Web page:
"I can guarantee that there is no secrecy in it. For it only happened yesterday."
"Aye? And what is it, Esther?"
"Guardian," said I, "you remember the happy night when first we came down to Bleak House? When Ada was singing in the dark room?"
I wished to call to his remembrance the look he had given me then. Unless I am much mistaken, I saw that I did so.
"Because--" said I with a little hesitation.
"Yes, my dear!" said he. "Don't hurry."
"Because," said I, "Ada and Richard have fallen in love. And have told each other so."
"Already!" cried my guardian, quite astonished.
"Yes!" said I. "And to tell you the truth, guardian, I rather expected it."
"The deuce you did!" said he.
He sat considering for a minute or two, with his smile, at once so handsome and so kind, upon his changing face, and then requested me to let them know that he wished to see them. When they came, he encircled Ada with one arm in his fatherly way and addressed himself to Richard with a cheerful gravity.
"Rick," said Mr. Jarndyce, "I am glad to have won your confidence. I hope to preserve it. When I contemplated these relations between us four which have so brightened my life and so invested it with new interests and pleasures, I certainly did contemplate, afar off, the possibility of you and your pretty cousin here (don't be shy, Ada, don't be shy, my dear!) being in a mind to go through life together. I saw, and do see, many reasons to make it desirable. But that was afar off, Rick, afar off!"
"We look afar off, sir," returned Richard.
"Well!" said Mr. Jarndyce. "That's rational. Now, hear me, my dears! I might tell you that you don't know your own minds yet, that a thousand things may happen to divert you from one another, that it is well this chain of flowers you have taken up is very easily broken, or it might become a chain of lead. But I will not do that. Such wisdom will come soon enough, I dare say, if it is to come at all. I will assume that a few years hence you will be in your hearts to one another what you are to-day. All I say before speaking to you according to that assumption is, if you DO change-- if you DO come to find that you are more commonplace cousins to each other as man and woman than you were as boy and girl (your manhood will excuse me, Rick!)--don't be ashamed still to confide in me, for there will be nothing monstrous or uncommon in it. I am only your friend and distant kinsman. I have no power over you whatever. But I wish and hope to retain your confidence if I do nothing to forfeit it."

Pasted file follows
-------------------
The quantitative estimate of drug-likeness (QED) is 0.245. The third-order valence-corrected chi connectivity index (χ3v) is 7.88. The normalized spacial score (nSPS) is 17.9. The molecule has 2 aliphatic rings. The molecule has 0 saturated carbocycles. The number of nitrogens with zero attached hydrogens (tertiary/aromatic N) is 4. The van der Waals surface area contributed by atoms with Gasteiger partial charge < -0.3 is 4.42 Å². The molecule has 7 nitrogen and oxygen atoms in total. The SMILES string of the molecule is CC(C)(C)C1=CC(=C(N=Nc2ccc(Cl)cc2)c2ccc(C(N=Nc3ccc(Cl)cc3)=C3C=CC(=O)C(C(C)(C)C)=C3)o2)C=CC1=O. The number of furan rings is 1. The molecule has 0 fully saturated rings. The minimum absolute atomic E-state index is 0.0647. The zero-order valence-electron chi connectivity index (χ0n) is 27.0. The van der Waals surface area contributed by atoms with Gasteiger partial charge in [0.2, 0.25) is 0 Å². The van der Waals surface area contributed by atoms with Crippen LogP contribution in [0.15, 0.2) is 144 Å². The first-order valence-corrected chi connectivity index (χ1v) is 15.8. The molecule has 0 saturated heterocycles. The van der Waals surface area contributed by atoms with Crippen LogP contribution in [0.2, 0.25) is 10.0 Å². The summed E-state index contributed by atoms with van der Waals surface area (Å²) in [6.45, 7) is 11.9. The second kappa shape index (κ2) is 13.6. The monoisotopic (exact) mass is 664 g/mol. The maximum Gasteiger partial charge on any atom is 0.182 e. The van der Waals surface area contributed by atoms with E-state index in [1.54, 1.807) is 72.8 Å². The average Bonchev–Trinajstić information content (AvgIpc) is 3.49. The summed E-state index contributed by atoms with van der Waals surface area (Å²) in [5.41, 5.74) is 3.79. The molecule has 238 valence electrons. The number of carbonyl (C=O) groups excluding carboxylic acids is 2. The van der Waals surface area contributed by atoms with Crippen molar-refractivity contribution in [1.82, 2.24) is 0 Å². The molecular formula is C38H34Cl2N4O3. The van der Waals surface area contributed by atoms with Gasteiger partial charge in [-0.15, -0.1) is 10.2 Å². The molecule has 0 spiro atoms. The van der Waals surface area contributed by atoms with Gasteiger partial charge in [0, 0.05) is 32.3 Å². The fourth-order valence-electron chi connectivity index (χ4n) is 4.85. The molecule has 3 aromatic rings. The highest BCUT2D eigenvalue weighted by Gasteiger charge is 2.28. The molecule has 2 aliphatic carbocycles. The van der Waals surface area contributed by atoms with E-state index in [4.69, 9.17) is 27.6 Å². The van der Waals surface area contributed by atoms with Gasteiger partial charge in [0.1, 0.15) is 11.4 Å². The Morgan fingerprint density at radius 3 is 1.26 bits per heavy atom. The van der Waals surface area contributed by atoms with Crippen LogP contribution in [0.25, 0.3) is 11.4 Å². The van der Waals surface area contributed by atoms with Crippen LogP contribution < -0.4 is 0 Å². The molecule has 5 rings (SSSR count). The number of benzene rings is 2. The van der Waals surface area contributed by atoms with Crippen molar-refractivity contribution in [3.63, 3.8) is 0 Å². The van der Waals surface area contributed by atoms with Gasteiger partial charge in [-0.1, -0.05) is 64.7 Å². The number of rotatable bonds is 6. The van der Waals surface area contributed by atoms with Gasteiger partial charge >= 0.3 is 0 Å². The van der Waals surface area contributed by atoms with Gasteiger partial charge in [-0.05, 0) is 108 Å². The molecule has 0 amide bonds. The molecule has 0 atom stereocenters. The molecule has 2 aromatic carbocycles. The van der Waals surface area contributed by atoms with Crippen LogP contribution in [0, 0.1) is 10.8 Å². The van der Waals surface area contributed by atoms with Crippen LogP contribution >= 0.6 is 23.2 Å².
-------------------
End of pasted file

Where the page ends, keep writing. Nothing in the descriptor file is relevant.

"I am very sure, sir," returned Richard, "that I speak for Ada too when I say that you have the strongest power over us both--rooted in respect, gratitude, and affection--strengthening every day."
"Dear cousin John," said Ada, on his shoulder, "my father's place can never be empty again. All the love and duty I could ever have rendered to him is transferred to you."
"Come!" said Mr. Jarndyce. "Now for our assumption. Now we lift our eyes up and look hopefully at the distance! Rick, the world is before you; and it is most probable that as you enter it, so it will receive you. Trust in nothing but in Providence and your own efforts. Never separate the two, like the heathen waggoner. Constancy in love is a good thing, but it means nothing, and is nothing, without constancy in every kind of effort. If you had the abilities of all the great men, past and present, you could do nothing well without sincerely meaning it and setting about it. If you entertain the supposition that any real success, in great things or in small, ever was or could be, ever will or can be, wrested from Fortune by fits and starts, leave that wrong idea here or leave your cousin Ada here."
"I will leave IT here, sir," replied Richard smiling, "if I brought it here just now (but I hope I did not), and will work my way on to my cousin Ada in the hopeful distance."
"Right!" said Mr. Jarndyce. "If you are not to make her happy, why should you pursue her?"
"I wouldn't make her unhappy--no, not even for her love," retorted Richard proudly.